Aaron Paul Calvin investigates the emotional connections people are making with Alexa:
In many ways, Alexa is the progeny of ELIZA. The way it interacts with people is much more sophisticated than the teleprinter-fed program that communicated through a disassembling and reassembling of its users’ words, but the overall intended effect is still the same. Both programs are meant to interact with users in a way that’s supposed to elicit feelings of comfort and intimacy within the user.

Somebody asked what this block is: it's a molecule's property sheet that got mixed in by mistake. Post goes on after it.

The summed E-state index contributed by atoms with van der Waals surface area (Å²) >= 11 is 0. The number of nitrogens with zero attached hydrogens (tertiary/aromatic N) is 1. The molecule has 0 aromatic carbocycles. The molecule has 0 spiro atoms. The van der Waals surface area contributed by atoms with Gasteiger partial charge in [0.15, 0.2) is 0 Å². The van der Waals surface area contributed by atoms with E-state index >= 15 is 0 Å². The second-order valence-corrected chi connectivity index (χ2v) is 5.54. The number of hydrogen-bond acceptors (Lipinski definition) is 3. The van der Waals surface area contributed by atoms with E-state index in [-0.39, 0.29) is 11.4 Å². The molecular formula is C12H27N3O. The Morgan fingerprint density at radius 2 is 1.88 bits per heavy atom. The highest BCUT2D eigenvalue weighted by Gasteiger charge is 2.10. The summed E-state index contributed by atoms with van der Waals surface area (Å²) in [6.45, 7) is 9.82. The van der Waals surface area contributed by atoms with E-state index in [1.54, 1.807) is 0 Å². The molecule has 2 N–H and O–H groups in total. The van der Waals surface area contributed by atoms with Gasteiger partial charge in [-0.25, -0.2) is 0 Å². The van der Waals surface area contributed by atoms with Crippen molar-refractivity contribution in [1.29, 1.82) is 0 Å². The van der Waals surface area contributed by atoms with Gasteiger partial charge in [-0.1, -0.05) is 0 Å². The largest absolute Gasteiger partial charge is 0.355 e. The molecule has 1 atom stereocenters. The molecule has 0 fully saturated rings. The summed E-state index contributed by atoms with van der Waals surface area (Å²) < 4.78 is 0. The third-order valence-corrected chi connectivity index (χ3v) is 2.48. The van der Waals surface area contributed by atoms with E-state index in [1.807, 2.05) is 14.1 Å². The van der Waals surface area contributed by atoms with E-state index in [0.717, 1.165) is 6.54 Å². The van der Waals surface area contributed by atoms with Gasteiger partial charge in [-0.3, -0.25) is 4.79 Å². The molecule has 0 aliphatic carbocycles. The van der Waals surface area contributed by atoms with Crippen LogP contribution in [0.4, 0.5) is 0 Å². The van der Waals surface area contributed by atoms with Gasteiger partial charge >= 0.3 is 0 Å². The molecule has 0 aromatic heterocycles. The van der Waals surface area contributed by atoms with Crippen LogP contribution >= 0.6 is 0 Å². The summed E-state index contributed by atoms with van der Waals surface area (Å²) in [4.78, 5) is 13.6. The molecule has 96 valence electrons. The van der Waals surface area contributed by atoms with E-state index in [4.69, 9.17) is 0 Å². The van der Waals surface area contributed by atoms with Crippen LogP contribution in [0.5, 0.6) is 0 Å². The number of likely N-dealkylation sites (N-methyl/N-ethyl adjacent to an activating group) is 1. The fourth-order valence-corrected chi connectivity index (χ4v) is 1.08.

It strikes me that purposeful efforts to create a genuine emotional connection can backfire when they’re even a few degrees off. Here at home, our Echo has a 80–90% success rate understanding our daughter and me. But it never understands my wife Liza. An emotional connection has been made, for sure: Alexa annoys the hell out of Liza.
A voice UI that doesn’t understand your voice is frustrating. An affection UI that inspires anger is doubly so.